Jul 16, 2018
By: Brent Griffin
Organizations are always looking for ways to make their technology infrastructure more flexible and scalable, and dotCMS is no different. That is why we have invested significant developer time and resources into scaling dotCMS with containers like Docker and Kubernetes, giving customers the opportunity to build with a platform that delivers at higher speeds while consuming fewer resources.
In our upcoming dotCMS 5 Series, dotCMS will start releasing Docker images, like our current .zip and .tar.gz release files, as part of each subsequent dotCMS release. Internally, we have been running and testing dotCMS in Docker for several months now and are in the process of moving a few of our own dotCMS properties to Docker-ized installations.
At the same time, we understand that creating Docker containers is only part of the story. We can’t forget about the orchestration of those containers for manageable and scalable dotCMS environments. This post is intended to prove how our reference dotCMS Docker configuration can be ported into an orchestration environment other than Docker Swarm. It will test our assumptions about how easy it would be for clients to take our reference implementation and port it to the container orchestrator they are using in their infrastructure.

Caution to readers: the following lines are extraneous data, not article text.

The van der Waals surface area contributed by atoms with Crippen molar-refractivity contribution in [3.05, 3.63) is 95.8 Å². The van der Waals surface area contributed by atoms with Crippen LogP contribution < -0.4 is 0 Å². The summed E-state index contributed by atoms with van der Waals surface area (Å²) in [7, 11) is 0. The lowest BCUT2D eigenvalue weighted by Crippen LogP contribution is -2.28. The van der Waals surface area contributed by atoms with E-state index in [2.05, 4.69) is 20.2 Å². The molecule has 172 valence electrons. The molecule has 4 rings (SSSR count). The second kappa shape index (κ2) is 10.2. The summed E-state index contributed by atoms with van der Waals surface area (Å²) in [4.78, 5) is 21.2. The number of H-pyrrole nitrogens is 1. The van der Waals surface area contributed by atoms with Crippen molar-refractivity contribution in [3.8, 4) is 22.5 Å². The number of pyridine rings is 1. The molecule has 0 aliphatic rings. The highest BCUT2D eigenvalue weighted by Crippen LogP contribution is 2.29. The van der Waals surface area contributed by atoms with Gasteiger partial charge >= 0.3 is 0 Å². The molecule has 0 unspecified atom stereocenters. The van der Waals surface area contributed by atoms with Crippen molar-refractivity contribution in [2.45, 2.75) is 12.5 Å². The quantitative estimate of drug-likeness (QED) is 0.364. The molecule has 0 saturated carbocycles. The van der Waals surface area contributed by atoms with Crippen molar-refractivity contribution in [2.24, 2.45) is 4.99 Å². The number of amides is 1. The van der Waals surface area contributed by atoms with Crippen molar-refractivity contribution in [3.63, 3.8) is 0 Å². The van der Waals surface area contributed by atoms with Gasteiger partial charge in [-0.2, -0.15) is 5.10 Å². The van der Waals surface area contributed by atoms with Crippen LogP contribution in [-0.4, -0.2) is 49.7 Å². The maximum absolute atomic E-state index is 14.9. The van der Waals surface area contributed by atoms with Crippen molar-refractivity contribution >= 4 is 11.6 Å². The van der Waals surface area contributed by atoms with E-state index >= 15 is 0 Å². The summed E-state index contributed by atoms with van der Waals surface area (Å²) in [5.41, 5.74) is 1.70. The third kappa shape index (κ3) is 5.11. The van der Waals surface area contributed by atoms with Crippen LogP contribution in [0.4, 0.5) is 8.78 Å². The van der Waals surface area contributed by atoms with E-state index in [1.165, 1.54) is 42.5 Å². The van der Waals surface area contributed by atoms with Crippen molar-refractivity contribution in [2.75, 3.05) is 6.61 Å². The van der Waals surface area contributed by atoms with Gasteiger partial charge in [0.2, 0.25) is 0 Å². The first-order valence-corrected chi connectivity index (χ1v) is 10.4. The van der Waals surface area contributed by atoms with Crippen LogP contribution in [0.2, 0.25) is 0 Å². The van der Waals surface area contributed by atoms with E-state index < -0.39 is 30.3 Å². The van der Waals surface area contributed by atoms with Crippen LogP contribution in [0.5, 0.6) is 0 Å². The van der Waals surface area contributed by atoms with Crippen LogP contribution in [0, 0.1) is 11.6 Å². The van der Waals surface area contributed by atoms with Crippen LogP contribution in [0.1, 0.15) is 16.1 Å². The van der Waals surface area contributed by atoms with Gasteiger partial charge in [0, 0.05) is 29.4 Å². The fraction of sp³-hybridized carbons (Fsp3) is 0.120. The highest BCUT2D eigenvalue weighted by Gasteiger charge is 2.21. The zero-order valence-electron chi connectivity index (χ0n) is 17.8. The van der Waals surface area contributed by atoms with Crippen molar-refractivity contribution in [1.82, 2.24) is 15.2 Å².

While there are many orchestration choices availability, we chose Kubernetes for this post because of its popularity and applicability to multiple cloud providers as well as on-premise hosting.
Our current plans are to release a ‘Docker-Compose.yml’ file along with our Docker images as a reference implementation that shows how each container needs to be configured and how the containers depend on each other. We believe that the Docker-Compose file succinctly captures all of the relevant information needed for configuring the containers to work in any orchestration environment. Of course, the Docker-Compose file can be used to run directly in Docker Swarm and Docker Compose. It has been our assumption from the beginning that it would be a trivial matter for somebody to take this reference implementation and create a deployment for the orchestrator that they use in their organization, but is this true for Kubernetes?
Before working through an example, here are the six different containers dotCMS will be providing with each release:
While we did port the entire reference implementation to Kubernetes, for the purpose of our discussion and examples here, we will just focus on the configuration of the dotCMS container. Here is an excerpt of the Docker-Compose file with all of the other service definitions removed except for dotCMS:
For those of you familiar with Kubernetes, you know that the way Kubernetes handles volumes is a little more involved than what you see in this Docker-Compose file. So, those of you with Kubernetes experience recognize how we have to declare and provision our persistent volumes. In a production scenario, it is likely that “/data” would be a NFS mount. Then we also need to declare a PersistentVolumeClaim as seen below: